Sweden, separated from Denmark by not even 8,000 metres corresponding to the Oresund bridge, does not seem to have as many problems and discussions about this issue as its neighbour does. When asked how in Malmö and its surroundings perceive this arrival of Danes and foreigners, Lars Kyhnau, spokesperson from Marriage without Borders, believes that there is ‘no problem’ officially. His organization has a delegation in this city as well.

 

“Citizenship has been historically a low key issue in Sweden”, says Hedvig Ulf, lecturer of European and constitutional law at Stockholm University and who has written her dissertation about citizenship law. “The reason why citizenship is not widely debated, is probably that the focus is on permanent residence. There are today almost no specific political or social goals regarding naturalization in Sweden.”

 

Sweden is chosen because its proximity to Denmark in many ways. Furthermore, some of these people, as Nanna, work in Copenhagen, keeping their jobs in there or finding one, as finding a job in a foreign country always looks harder at a first glance.

 

Trains to Sweden from Copenhagen. Picture by Ana Muñoz Padrós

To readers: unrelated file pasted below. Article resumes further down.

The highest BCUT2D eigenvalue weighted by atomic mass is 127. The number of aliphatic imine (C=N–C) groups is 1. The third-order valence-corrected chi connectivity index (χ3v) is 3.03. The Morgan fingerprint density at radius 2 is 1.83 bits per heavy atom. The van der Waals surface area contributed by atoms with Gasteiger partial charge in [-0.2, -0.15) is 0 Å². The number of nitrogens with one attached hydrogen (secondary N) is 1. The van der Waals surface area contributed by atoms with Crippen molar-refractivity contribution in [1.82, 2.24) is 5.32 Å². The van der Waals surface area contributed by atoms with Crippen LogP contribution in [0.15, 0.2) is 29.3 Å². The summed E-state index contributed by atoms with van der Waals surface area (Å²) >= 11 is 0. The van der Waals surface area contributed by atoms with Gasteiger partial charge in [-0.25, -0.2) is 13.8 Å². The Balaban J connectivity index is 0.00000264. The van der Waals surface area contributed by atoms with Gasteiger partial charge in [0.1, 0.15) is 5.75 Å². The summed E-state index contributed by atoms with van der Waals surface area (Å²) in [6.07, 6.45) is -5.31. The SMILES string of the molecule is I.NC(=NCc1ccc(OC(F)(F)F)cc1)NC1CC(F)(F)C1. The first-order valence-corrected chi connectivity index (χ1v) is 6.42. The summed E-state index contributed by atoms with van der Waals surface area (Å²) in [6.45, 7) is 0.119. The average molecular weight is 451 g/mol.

“Moving to Sweden is not easy, even when it’s similar to Denmark. The system is completely different, the language is different, people  don’t understand you, you don’t understand them always and you have to travel three hours everyday to and from work just to make sure that you have enough money to support your husband and then, after this, you still have not the same rights as the rest of the citizens of your own country.”

In next five years they cannot ask for any social benefits, except if they need medical assistance. Otherwise, Basir’s residence will be removed. After that time, he will be able to apply for a permanent residence in Denmark.

 

All this could change after the Zambrano ruling from the EU. An interpretation from the Danish Government will come soon. Although the Government is not very keen on doing changes, experts agree on the fact that this could be a turning point in immigration policy.

 

*Listen to Sune and Anastasiya’s story. Another couple who were in the same situation as Nanna and Basir and what do they think about this issue.

About Ana MP